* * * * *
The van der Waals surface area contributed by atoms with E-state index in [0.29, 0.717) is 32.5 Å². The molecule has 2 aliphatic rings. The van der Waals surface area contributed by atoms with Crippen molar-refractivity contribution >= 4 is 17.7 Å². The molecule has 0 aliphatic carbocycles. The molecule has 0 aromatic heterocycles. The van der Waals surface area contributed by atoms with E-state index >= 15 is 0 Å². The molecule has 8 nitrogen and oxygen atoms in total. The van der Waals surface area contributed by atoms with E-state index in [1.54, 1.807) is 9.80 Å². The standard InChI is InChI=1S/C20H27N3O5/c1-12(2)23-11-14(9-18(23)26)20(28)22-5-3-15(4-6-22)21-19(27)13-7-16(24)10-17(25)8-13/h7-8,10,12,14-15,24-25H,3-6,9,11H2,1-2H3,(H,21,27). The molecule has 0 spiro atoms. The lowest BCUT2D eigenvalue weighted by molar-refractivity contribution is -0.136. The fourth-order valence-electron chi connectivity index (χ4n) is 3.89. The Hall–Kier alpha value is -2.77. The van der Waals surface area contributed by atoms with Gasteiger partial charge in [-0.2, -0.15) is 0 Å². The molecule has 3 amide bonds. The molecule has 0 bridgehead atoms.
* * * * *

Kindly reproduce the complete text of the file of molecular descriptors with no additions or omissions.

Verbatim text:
The van der Waals surface area contributed by atoms with E-state index in [0.29, 0.717) is 32.5 Å². The molecule has 2 aliphatic rings. The van der Waals surface area contributed by atoms with Crippen molar-refractivity contribution >= 4 is 17.7 Å². The molecule has 0 aliphatic carbocycles. The molecule has 0 aromatic heterocycles. The van der Waals surface area contributed by atoms with E-state index >= 15 is 0 Å². The molecule has 8 nitrogen and oxygen atoms in total. The van der Waals surface area contributed by atoms with E-state index in [1.54, 1.807) is 9.80 Å². The standard InChI is InChI=1S/C20H27N3O5/c1-12(2)23-11-14(9-18(23)26)20(28)22-5-3-15(4-6-22)21-19(27)13-7-16(24)10-17(25)8-13/h7-8,10,12,14-15,24-25H,3-6,9,11H2,1-2H3,(H,21,27). The molecule has 0 spiro atoms. The lowest BCUT2D eigenvalue weighted by molar-refractivity contribution is -0.136. The fourth-order valence-electron chi connectivity index (χ4n) is 3.89. The Hall–Kier alpha value is -2.77. The van der Waals surface area contributed by atoms with Gasteiger partial charge in [-0.2, -0.15) is 0 Å². The molecule has 3 amide bonds. The molecule has 0 bridgehead atoms.